Again, Cook’s quote does not specifically refer to going iPad only, either in September 2015, when Cook said that, or today.
Alternative means just that: alternative, not replacement. I think Rene Ritchie of iMore gets it:
_As a laptop replacement, I don’t really wonder about the iPad Pro that way, any more than I wonder about the MacBook Air replacing the iMac Pro. Both the iPad Pro and MacBook Air are ultra-portables, and both the MacBook Air and iMac Pro are traditional computers, but to me they remain different, if overlapping tools in the belt… _
Is the MacBook Pro an iMac Pro replacement? For more people than the MacBook Air, I bet, but certainly not everyone. Nor is it meant to be. It’s meant to be an alternative for those willing to trade some power for portability, or an addition for people who need maximum power at the desk but also as much power as possible on the go.
Is the 12-inch MacBook an iPad Pro replacement? Probably, for people who want something ultra-light that can run macOS down to it’s UNIX terminal. For those who want an incredibly powerful tablet for illustration, drafting, modeling, and more? Not so much.
This is iPad. It’s not a laptop replacement, whatever that means, but it’s a laptop alternative that an incredibly diverse array of people will find more mobile, more flexible, and more accessible than any laptop.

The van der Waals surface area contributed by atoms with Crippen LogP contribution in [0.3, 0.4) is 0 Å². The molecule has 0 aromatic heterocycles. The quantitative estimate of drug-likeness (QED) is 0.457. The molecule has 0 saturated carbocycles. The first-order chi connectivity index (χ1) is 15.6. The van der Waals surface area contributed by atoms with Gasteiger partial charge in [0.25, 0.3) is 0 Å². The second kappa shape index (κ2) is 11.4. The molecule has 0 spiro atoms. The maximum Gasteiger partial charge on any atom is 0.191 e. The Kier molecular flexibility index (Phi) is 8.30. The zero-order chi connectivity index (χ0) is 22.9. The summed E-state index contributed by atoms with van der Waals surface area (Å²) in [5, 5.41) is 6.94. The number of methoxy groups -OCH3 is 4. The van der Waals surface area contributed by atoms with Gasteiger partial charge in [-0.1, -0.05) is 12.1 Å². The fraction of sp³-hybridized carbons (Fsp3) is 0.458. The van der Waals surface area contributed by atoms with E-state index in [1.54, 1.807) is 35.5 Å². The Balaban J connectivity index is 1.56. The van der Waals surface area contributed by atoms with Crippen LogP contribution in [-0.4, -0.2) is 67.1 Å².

I think you are missing the point of this thread. There is no doubt whatsoever that the iPad is already a successful “alternative” as you have defined it. Using your definition, the point of this thread is what would it take for iPad to become a more suitable alternative for a wider swath of people.
We can debate until we are blue in the face about whether Apple sees iPad as a replacement or an alternative, but it is irrelevant in large measure. What will cause (more) end-users to buy it and want to use it? To motivate more mainstream users to purchase an iPad it probably needs to be able to replace more of the functions of one’s traditional computer.
Not at all; I gave my initial response in the thread more than a week ago. But that does not preclude me from disagreeing with someone’s more recent post.
That’s a fair point
The iPad Pro totally is a laptop replacement. I replaced my laptop with it. Well, I replaced it with Mac Mini and iPad Pro I need more specialised tools since my workload keeps increasing and the laptop just wasn’t enough anymore.
I think that a lot of people are trying to make the iPad a do it all and I see it as a fairly specialized tool, whereas the laptop is the do it all And I am talking about the iPad Pro. Normal iPads are in a slightly different class.
That’s great for you. Obviously not for everyone, or there wouldn’t be so many people discussing barriers to using it as a replacement.
And now please read the rest of my post
Marty, I read your entire post. Even the words I agreed with. You replaced your laptop in favor of a ‘specialized tool’ … which sort of proves the point others have made about there being barriers to going iPad only (the subject of the thread!)